A seemingly small change to China’s value-added tax rates set to go into effect next month may not be enough to give China an edge over the U.S. in drawing new businesses, but it could encourage existing multinational businesses to stay put.
New York Gov. Andrew Cuomo on Friday unveiled a new energy efficiency target that aims to significantly slash buildings' energy use by 2025, saying the reductions will help the Empire State reach the goal of cutting its greenhouse gas emissions by 40 percent from 1990 levels by 2030.
A truck driver has been sentenced to life in prison for smuggling immigrants across the Texas border in conditions that led to the deaths of 10 of them as they were found locked in the back of his tractor trailer rig, according to the U.S. Department of Justice on Friday.
Winston & Strawn LLP said it has landed former O'Melveny & Myers LLP partner Richard Shutran, a leading project finance and mergers attorney who previously served as the global finance group chair at Dewey & LeBoeuf LLP.
The Renewable Fuel Standard has been the center of sustained policy discussion and resulting uncertainty during the first year of the Trump administration. Joel Beauvais and Steven Croley of Latham & Watkins LLP analyze recent developments with a focus on the legal framework and implications for the RFS program.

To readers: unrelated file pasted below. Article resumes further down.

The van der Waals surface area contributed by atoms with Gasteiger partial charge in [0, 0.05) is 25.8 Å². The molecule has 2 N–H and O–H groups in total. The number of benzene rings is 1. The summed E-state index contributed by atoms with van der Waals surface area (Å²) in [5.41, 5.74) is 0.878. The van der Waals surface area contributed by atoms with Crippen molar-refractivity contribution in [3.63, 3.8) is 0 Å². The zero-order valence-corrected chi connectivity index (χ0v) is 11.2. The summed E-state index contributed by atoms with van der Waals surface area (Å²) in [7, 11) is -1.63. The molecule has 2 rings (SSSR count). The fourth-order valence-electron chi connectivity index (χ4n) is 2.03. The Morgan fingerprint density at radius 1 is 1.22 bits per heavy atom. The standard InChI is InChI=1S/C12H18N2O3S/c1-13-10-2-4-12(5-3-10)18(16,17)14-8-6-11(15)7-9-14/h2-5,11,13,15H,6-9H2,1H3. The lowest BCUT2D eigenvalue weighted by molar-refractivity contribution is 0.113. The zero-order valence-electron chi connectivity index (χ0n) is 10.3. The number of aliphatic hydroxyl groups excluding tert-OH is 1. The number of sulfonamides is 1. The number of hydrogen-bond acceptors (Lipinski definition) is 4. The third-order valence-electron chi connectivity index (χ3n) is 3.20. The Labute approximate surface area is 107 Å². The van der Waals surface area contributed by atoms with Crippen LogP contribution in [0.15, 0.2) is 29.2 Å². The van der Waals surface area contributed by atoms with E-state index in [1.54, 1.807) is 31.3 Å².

Among the proposed amendments to Rule 23 of the Federal Rules of Civil Procedure, which are scheduled to take effect Dec. 1, are specific requirements related to “front-loading.” They outline the process for seeking preliminary court approval of class action settlements and related notice plans, say Shandarese Garr and Niki Mendoza of Garden City Group LLC.
The 787 Dreamliner's lithium batteries experienced multiple thermal runaway events soon after the plane went into service. But the manufacturer, the FAA, the NTSB and the airlines worked together to quickly and effectively solve the problem. Five years later, the 787 has compiled an admirable operational record, and Boeing continues to receive new orders, says Alan Hoffman, a retired attorney and private pilot.